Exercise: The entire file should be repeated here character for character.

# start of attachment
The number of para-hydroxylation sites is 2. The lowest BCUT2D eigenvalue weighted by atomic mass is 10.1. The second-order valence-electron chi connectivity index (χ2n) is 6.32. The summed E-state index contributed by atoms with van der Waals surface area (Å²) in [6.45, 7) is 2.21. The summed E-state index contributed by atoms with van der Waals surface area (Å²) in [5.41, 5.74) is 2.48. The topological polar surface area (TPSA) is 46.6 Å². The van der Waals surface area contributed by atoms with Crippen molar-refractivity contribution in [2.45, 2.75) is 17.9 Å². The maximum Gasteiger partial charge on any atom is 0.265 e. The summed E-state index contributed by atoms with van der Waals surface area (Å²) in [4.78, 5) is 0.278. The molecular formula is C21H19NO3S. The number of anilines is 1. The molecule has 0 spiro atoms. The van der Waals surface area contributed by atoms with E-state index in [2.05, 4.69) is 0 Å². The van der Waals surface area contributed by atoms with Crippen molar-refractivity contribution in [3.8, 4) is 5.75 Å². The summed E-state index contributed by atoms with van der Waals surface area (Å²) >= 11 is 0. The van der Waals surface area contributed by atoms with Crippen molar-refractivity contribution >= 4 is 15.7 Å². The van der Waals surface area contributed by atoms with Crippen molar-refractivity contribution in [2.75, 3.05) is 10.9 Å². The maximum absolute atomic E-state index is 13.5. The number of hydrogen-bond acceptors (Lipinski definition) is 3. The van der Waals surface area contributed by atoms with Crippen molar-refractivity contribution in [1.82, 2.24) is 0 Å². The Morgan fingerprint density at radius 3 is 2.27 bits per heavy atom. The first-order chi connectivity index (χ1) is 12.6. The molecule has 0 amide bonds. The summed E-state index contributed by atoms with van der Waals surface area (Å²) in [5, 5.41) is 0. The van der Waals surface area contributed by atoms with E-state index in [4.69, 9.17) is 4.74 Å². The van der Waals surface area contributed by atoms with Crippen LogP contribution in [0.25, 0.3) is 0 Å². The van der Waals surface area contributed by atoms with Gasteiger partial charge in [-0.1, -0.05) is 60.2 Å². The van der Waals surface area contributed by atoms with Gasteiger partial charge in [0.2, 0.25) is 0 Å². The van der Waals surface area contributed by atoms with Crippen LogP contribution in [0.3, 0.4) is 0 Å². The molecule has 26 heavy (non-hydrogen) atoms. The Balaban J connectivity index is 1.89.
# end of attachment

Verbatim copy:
The number of para-hydroxylation sites is 2. The lowest BCUT2D eigenvalue weighted by atomic mass is 10.1. The second-order valence-electron chi connectivity index (χ2n) is 6.32. The summed E-state index contributed by atoms with van der Waals surface area (Å²) in [6.45, 7) is 2.21. The summed E-state index contributed by atoms with van der Waals surface area (Å²) in [5.41, 5.74) is 2.48. The topological polar surface area (TPSA) is 46.6 Å². The van der Waals surface area contributed by atoms with Crippen molar-refractivity contribution in [2.45, 2.75) is 17.9 Å². The maximum Gasteiger partial charge on any atom is 0.265 e. The summed E-state index contributed by atoms with van der Waals surface area (Å²) in [4.78, 5) is 0.278. The molecular formula is C21H19NO3S. The number of anilines is 1. The molecule has 0 spiro atoms. The van der Waals surface area contributed by atoms with E-state index in [2.05, 4.69) is 0 Å². The van der Waals surface area contributed by atoms with Crippen molar-refractivity contribution in [3.8, 4) is 5.75 Å². The summed E-state index contributed by atoms with van der Waals surface area (Å²) >= 11 is 0. The van der Waals surface area contributed by atoms with Crippen molar-refractivity contribution >= 4 is 15.7 Å². The van der Waals surface area contributed by atoms with Crippen molar-refractivity contribution in [2.75, 3.05) is 10.9 Å². The maximum absolute atomic E-state index is 13.5. The number of hydrogen-bond acceptors (Lipinski definition) is 3. The van der Waals surface area contributed by atoms with Crippen molar-refractivity contribution in [1.82, 2.24) is 0 Å². The Morgan fingerprint density at radius 3 is 2.27 bits per heavy atom. The first-order chi connectivity index (χ1) is 12.6. The molecule has 0 amide bonds. The summed E-state index contributed by atoms with van der Waals surface area (Å²) in [5, 5.41) is 0. The van der Waals surface area contributed by atoms with E-state index in [4.69, 9.17) is 4.74 Å². The van der Waals surface area contributed by atoms with Crippen LogP contribution in [0.25, 0.3) is 0 Å². The van der Waals surface area contributed by atoms with Gasteiger partial charge in [-0.1, -0.05) is 60.2 Å². The van der Waals surface area contributed by atoms with Gasteiger partial charge in [0.2, 0.25) is 0 Å². The van der Waals surface area contributed by atoms with Crippen LogP contribution in [0.3, 0.4) is 0 Å². The molecule has 26 heavy (non-hydrogen) atoms. The Balaban J connectivity index is 1.89.